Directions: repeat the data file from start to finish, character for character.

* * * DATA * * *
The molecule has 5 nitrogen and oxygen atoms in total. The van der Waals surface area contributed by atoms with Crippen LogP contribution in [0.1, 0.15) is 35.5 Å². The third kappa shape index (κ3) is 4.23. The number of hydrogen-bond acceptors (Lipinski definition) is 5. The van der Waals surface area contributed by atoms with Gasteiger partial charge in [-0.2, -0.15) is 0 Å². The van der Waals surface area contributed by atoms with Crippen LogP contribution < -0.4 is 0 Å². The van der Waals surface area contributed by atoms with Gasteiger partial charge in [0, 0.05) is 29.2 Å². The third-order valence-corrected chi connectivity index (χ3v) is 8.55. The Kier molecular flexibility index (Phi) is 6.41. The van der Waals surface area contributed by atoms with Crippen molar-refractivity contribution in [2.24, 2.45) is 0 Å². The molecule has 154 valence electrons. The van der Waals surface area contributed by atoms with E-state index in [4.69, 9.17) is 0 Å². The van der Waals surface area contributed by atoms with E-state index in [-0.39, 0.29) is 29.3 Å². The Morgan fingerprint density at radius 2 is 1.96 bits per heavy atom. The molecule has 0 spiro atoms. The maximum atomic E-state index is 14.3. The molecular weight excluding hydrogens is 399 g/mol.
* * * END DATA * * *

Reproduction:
The molecule has 5 nitrogen and oxygen atoms in total. The van der Waals surface area contributed by atoms with Crippen LogP contribution in [0.1, 0.15) is 35.5 Å². The third kappa shape index (κ3) is 4.23. The number of hydrogen-bond acceptors (Lipinski definition) is 5. The van der Waals surface area contributed by atoms with Gasteiger partial charge in [-0.2, -0.15) is 0 Å². The van der Waals surface area contributed by atoms with Crippen LogP contribution < -0.4 is 0 Å². The van der Waals surface area contributed by atoms with Gasteiger partial charge in [0, 0.05) is 29.2 Å². The third-order valence-corrected chi connectivity index (χ3v) is 8.55. The Kier molecular flexibility index (Phi) is 6.41. The van der Waals surface area contributed by atoms with Crippen molar-refractivity contribution in [2.24, 2.45) is 0 Å². The molecule has 154 valence electrons. The van der Waals surface area contributed by atoms with E-state index in [4.69, 9.17) is 0 Å². The van der Waals surface area contributed by atoms with E-state index in [-0.39, 0.29) is 29.3 Å². The Morgan fingerprint density at radius 2 is 1.96 bits per heavy atom. The molecule has 0 spiro atoms. The maximum atomic E-state index is 14.3. The molecular weight excluding hydrogens is 399 g/mol.